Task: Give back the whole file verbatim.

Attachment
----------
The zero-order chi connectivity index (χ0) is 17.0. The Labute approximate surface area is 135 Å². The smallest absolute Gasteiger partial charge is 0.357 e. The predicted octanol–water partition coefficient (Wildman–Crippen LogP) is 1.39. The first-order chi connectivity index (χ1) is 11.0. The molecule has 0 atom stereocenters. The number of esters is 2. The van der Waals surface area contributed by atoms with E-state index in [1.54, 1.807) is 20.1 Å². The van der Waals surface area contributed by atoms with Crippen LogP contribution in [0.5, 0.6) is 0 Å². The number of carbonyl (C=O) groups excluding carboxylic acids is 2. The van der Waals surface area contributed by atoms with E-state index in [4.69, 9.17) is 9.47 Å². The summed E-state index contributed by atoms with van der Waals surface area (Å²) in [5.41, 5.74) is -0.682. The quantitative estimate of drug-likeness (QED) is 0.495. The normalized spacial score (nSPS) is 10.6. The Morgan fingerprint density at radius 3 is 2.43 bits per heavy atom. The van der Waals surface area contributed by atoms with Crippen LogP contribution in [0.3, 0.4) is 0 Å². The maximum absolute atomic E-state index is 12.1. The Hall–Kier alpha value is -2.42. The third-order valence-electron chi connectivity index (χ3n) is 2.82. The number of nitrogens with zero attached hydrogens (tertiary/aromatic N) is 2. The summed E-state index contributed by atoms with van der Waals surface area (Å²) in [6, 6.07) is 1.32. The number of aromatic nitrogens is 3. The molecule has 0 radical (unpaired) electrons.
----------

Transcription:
The zero-order chi connectivity index (χ0) is 17.0. The Labute approximate surface area is 135 Å². The smallest absolute Gasteiger partial charge is 0.357 e. The predicted octanol–water partition coefficient (Wildman–Crippen LogP) is 1.39. The first-order chi connectivity index (χ1) is 11.0. The molecule has 0 atom stereocenters. The number of esters is 2. The van der Waals surface area contributed by atoms with E-state index in [1.54, 1.807) is 20.1 Å². The van der Waals surface area contributed by atoms with Crippen LogP contribution in [0.5, 0.6) is 0 Å². The number of carbonyl (C=O) groups excluding carboxylic acids is 2. The van der Waals surface area contributed by atoms with E-state index in [4.69, 9.17) is 9.47 Å². The summed E-state index contributed by atoms with van der Waals surface area (Å²) in [5.41, 5.74) is -0.682. The quantitative estimate of drug-likeness (QED) is 0.495. The normalized spacial score (nSPS) is 10.6. The Morgan fingerprint density at radius 3 is 2.43 bits per heavy atom. The van der Waals surface area contributed by atoms with Crippen LogP contribution in [0.3, 0.4) is 0 Å². The maximum absolute atomic E-state index is 12.1. The Hall–Kier alpha value is -2.42. The third-order valence-electron chi connectivity index (χ3n) is 2.82. The number of nitrogens with zero attached hydrogens (tertiary/aromatic N) is 2. The summed E-state index contributed by atoms with van der Waals surface area (Å²) in [6, 6.07) is 1.32. The number of aromatic nitrogens is 3. The molecule has 0 radical (unpaired) electrons.